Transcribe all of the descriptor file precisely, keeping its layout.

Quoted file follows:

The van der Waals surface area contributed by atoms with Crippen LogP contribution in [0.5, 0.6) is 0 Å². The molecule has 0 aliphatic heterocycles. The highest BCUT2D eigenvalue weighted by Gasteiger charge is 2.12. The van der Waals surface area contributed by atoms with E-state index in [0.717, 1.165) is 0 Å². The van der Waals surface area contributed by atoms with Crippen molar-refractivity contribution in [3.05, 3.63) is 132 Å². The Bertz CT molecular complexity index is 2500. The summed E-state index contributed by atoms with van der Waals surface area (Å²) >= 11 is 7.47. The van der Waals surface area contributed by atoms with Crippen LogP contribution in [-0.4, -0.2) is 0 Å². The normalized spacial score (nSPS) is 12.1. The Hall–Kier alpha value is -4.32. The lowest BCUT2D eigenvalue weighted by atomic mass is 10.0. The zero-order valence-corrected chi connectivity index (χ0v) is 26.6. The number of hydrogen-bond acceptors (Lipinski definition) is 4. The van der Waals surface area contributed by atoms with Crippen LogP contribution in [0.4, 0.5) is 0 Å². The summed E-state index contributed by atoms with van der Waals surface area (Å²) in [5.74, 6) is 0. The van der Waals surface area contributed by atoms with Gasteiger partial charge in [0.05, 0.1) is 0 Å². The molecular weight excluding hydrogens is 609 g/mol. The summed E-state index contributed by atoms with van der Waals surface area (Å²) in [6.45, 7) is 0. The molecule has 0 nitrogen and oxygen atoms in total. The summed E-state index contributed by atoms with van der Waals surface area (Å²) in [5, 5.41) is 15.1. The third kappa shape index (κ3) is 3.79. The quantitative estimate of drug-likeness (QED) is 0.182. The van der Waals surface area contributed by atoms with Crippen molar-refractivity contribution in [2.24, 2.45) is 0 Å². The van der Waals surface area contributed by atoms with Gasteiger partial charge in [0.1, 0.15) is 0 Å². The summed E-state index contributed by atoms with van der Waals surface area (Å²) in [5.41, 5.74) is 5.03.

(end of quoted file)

The van der Waals surface area contributed by atoms with Crippen LogP contribution in [0.5, 0.6) is 0 Å². The molecule has 0 aliphatic heterocycles. The highest BCUT2D eigenvalue weighted by Gasteiger charge is 2.12. The van der Waals surface area contributed by atoms with E-state index in [0.717, 1.165) is 0 Å². The van der Waals surface area contributed by atoms with Crippen molar-refractivity contribution in [3.05, 3.63) is 132 Å². The Bertz CT molecular complexity index is 2500. The summed E-state index contributed by atoms with van der Waals surface area (Å²) >= 11 is 7.47. The van der Waals surface area contributed by atoms with Crippen LogP contribution in [-0.4, -0.2) is 0 Å². The normalized spacial score (nSPS) is 12.1. The Hall–Kier alpha value is -4.32. The lowest BCUT2D eigenvalue weighted by atomic mass is 10.0. The zero-order valence-corrected chi connectivity index (χ0v) is 26.6. The number of hydrogen-bond acceptors (Lipinski definition) is 4. The van der Waals surface area contributed by atoms with Crippen LogP contribution in [0.4, 0.5) is 0 Å². The summed E-state index contributed by atoms with van der Waals surface area (Å²) in [5.74, 6) is 0. The van der Waals surface area contributed by atoms with Gasteiger partial charge in [0.05, 0.1) is 0 Å². The molecular weight excluding hydrogens is 609 g/mol. The summed E-state index contributed by atoms with van der Waals surface area (Å²) in [6.45, 7) is 0. The molecule has 0 nitrogen and oxygen atoms in total. The summed E-state index contributed by atoms with van der Waals surface area (Å²) in [5, 5.41) is 15.1. The third kappa shape index (κ3) is 3.79. The quantitative estimate of drug-likeness (QED) is 0.182. The van der Waals surface area contributed by atoms with Crippen molar-refractivity contribution in [2.24, 2.45) is 0 Å². The van der Waals surface area contributed by atoms with Gasteiger partial charge in [0.1, 0.15) is 0 Å². The summed E-state index contributed by atoms with van der Waals surface area (Å²) in [5.41, 5.74) is 5.03.